Van Eck continued a recent trend of expansion in the junk bond ETF space today with the launch of a product that targets a unique segment of the high yield bond market. The new Market Vectors Fallen Angel High Yield Bond ETF (ANGL) will focus on debt that was originally rated as investment grade quality at the time of issuance. In other words, the component securities were once deemed to be of relatively low credit risk, but have since been downgraded to “junk” status.
Most ETFs in the High Yield Bonds ETFdb Category don’t screen based on the rating status at the time the bond was issued, focusing instead on the current credit rating assigned. ANGL, which seeks to replicate the BofA Merrill Lynch US Fallen Angel High Yield Index, will include bonds that have fallen out of favor with investors since they were first floated, perhaps because of deteriorating conditions and cash flow prospects in the underlying business.
Because credit downgrades–especially those from investment grade status to junk status–are negative developments, so-called “fallen angel” bonds may represent an opportunity to buy in after a significant decline in price. While there is obviously considerable risk involved–the bonds were downgraded for a reason–there’s also an opportunity if prices recover and these securities return to investment grade status. Fallen angel bonds tend to be concentrated at the higher end of the junk bond credit quality spectrum.
Downgrades from investment grade to junk status often results in “forced selling” of a security by institutions who aren’t permitted to hold certain types of bonds (e.g., junk bonds). That can create an opportunity to purchase these securities at a discount to their intrinsic value.
Under The Hood
Fallen angel junk bonds tend to be large, established companies, whereas lower-rated junk bonds can be issued by smaller and more speculative firms. The ANGL portfolio includes a number of issuers that fit that description, such as Ford Motor Company, Citigroup, and Nextel Communications.
|ANGL Index Vital Stats|
|Average Yield to Worst||7.48%|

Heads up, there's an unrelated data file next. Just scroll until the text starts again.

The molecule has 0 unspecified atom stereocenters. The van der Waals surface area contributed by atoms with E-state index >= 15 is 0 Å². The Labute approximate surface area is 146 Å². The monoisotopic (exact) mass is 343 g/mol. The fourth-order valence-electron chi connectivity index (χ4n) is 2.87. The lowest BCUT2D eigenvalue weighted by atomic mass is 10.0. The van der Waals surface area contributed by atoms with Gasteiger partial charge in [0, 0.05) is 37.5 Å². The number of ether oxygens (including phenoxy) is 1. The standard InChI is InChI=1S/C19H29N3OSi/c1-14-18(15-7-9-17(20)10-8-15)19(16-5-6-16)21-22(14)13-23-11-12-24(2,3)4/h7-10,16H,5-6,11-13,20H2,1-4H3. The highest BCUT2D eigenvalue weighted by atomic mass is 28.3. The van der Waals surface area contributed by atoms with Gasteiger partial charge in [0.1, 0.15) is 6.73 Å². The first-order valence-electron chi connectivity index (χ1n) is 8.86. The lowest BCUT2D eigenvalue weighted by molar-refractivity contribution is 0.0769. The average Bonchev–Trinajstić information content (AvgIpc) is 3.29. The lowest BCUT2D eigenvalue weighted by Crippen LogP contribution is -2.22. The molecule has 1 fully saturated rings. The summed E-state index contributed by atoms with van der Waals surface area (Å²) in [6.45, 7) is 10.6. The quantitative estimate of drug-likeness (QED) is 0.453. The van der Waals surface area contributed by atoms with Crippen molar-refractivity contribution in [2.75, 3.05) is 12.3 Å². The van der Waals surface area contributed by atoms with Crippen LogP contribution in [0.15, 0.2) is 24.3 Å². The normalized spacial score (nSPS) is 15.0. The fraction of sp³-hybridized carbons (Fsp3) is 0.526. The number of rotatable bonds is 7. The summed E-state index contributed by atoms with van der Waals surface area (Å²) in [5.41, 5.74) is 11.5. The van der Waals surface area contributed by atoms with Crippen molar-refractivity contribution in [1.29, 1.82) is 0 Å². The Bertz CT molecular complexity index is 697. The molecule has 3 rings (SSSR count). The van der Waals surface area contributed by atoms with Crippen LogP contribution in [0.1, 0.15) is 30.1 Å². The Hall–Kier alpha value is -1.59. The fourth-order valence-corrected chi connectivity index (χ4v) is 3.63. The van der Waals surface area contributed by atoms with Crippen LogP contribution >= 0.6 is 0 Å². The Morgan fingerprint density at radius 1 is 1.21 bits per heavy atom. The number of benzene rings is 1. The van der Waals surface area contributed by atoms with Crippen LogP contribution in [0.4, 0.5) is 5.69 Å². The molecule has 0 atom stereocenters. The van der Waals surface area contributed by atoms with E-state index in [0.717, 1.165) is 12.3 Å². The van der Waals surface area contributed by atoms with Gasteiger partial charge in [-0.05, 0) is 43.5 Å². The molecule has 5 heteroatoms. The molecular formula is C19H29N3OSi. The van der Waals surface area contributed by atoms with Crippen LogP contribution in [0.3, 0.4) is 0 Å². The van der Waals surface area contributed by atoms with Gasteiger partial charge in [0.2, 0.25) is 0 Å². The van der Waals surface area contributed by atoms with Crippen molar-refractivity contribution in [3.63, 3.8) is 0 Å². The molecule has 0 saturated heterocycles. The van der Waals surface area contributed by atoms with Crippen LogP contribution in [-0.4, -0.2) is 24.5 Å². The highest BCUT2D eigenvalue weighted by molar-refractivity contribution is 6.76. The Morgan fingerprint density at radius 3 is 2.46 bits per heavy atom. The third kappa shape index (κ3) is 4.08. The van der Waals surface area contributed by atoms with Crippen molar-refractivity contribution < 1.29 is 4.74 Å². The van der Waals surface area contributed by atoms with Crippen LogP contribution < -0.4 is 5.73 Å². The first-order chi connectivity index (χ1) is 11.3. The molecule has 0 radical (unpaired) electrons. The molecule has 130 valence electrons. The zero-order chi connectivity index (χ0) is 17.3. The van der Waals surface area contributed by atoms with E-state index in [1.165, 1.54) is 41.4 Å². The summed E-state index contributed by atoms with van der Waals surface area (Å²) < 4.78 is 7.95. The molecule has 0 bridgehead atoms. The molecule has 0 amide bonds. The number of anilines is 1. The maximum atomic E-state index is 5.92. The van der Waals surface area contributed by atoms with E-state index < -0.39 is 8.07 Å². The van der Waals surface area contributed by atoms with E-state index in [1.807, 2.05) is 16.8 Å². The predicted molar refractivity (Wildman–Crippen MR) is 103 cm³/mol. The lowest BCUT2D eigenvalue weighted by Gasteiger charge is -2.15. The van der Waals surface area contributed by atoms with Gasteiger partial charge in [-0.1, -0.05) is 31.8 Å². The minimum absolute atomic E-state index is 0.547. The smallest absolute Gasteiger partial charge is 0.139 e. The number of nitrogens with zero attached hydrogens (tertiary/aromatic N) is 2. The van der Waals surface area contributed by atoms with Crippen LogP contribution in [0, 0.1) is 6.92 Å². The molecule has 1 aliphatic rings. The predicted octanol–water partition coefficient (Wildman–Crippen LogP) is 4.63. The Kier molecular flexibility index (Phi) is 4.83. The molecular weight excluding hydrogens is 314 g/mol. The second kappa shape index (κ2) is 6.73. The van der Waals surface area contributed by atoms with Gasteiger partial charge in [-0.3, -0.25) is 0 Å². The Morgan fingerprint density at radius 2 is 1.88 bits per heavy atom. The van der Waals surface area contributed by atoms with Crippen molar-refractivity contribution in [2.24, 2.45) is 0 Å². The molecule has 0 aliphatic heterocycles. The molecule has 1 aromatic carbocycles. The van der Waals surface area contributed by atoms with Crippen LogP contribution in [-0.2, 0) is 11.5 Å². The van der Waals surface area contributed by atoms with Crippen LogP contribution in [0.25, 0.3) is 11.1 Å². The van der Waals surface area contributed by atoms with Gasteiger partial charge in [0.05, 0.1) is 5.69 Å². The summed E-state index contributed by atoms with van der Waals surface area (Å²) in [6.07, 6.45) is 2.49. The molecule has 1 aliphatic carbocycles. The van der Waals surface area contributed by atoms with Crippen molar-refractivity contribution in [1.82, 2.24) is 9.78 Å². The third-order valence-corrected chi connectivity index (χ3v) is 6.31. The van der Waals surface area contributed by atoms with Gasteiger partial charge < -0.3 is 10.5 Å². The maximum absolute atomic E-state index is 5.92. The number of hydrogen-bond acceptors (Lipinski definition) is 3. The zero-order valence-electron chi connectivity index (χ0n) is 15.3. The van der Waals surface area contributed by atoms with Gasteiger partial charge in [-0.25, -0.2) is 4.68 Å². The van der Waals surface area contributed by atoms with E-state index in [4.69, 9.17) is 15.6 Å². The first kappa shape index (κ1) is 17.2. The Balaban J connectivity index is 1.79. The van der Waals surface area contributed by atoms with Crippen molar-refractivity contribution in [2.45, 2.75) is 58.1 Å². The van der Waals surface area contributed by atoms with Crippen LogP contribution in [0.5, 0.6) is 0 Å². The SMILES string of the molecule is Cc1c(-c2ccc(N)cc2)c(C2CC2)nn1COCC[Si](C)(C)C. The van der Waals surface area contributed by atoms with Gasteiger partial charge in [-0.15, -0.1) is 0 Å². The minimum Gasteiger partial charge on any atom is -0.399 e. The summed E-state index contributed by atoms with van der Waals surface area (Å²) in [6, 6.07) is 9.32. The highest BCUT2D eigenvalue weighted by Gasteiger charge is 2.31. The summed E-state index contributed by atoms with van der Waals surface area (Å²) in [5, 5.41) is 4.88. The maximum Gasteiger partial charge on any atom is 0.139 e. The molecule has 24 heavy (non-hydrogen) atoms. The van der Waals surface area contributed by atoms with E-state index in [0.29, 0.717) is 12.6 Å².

|Average Modified Duration||5.49|
|Average Years To Maturity||10.05|
|Number of Holdings||396|
The underlying index consists of about 400 individual bonds, with an average duration of about 5.5 years. The component bonds have an average coupon of about 6.8% and an average yield to worst of 7.5%.
About a third of the ANGL portfolio consists of financials companies, with industrials bonds accounting for the bulk of the remainder. Within that industrials bucket, exposure is spread across about a dozen different sectors such as automotive (6%), real estate (2%), telecom (14%), energy (9%), and consumer cyclicals (7%).
Bonds rated BB, the highest rating for junk bonds, make up about 72% of the portfolio. “B”-rated debt makes up another 19%, meaning that the bulk of the ANGL portfolio has a rating relatively close to investment grade status. The iShares iBoxx $ High Yield Corporate Bond Fund (HYG), the most popular junk bond ETF with about $14 billion in assets, has about 43% of its portfolio rated BB and another 41% with B ratings [see the ANGL fact sheet].
Junk Bond ETF Boom
The last several weeks have seen a dramatic expansion in the number of ETFs available to U.S. investors looking to target junk bonds, with many of the recent additions to the ETF lineup targeting international bonds. Van Eck recently rolled out an International High Yield Bond ETF (IHY) that targets junk bonds outside the U.S. iShares has also been active in expanding its junk bond ETF lineup, launching multiple products targeting international junk bonds:
There are now 16 different ETFs in the High Yield Bonds ETFdb Category, including several target maturity date products from Guggenheim and an actively-managed ETF (HYLD) from AdvisorShares. These ETFs have aggregate assets of nearly $30 billion, highlighting the significant interest in this asset class.
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Disclosure: No positions at time of writing.